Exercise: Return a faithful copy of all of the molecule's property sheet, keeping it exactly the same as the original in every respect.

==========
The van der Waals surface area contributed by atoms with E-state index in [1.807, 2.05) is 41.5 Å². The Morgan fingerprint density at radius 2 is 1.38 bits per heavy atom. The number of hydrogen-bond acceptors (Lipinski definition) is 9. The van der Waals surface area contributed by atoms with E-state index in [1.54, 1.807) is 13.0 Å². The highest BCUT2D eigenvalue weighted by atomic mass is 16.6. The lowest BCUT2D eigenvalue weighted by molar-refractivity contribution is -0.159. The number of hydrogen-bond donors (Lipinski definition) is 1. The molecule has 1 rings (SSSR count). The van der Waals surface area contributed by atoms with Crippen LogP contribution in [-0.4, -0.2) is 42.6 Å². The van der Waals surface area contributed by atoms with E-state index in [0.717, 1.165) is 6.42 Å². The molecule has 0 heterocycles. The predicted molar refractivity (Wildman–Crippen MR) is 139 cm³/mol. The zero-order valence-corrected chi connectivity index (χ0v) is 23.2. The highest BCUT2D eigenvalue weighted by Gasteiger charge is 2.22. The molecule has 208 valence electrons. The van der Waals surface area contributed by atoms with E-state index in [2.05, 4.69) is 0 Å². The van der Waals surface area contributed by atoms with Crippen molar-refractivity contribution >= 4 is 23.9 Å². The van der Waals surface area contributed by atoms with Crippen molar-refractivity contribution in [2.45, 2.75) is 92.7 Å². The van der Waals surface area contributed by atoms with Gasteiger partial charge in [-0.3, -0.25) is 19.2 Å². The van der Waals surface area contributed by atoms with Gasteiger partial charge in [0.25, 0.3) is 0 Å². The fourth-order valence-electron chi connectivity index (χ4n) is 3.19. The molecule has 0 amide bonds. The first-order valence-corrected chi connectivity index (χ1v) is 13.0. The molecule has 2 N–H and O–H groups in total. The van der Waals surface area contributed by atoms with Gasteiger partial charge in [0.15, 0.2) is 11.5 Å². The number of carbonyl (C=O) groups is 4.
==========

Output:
The van der Waals surface area contributed by atoms with E-state index in [1.807, 2.05) is 41.5 Å². The Morgan fingerprint density at radius 2 is 1.38 bits per heavy atom. The number of hydrogen-bond acceptors (Lipinski definition) is 9. The van der Waals surface area contributed by atoms with E-state index in [1.54, 1.807) is 13.0 Å². The highest BCUT2D eigenvalue weighted by atomic mass is 16.6. The lowest BCUT2D eigenvalue weighted by molar-refractivity contribution is -0.159. The number of hydrogen-bond donors (Lipinski definition) is 1. The molecule has 1 rings (SSSR count). The van der Waals surface area contributed by atoms with Crippen LogP contribution in [-0.4, -0.2) is 42.6 Å². The van der Waals surface area contributed by atoms with E-state index in [0.717, 1.165) is 6.42 Å². The molecule has 0 heterocycles. The predicted molar refractivity (Wildman–Crippen MR) is 139 cm³/mol. The zero-order valence-corrected chi connectivity index (χ0v) is 23.2. The highest BCUT2D eigenvalue weighted by Gasteiger charge is 2.22. The molecule has 208 valence electrons. The van der Waals surface area contributed by atoms with E-state index in [2.05, 4.69) is 0 Å². The van der Waals surface area contributed by atoms with Crippen molar-refractivity contribution >= 4 is 23.9 Å². The van der Waals surface area contributed by atoms with Crippen molar-refractivity contribution in [2.45, 2.75) is 92.7 Å². The van der Waals surface area contributed by atoms with Gasteiger partial charge in [-0.3, -0.25) is 19.2 Å². The van der Waals surface area contributed by atoms with Gasteiger partial charge in [0.25, 0.3) is 0 Å². The fourth-order valence-electron chi connectivity index (χ4n) is 3.19. The molecule has 0 amide bonds. The first-order valence-corrected chi connectivity index (χ1v) is 13.0. The molecule has 2 N–H and O–H groups in total. The van der Waals surface area contributed by atoms with Gasteiger partial charge in [0.15, 0.2) is 11.5 Å². The number of carbonyl (C=O) groups is 4.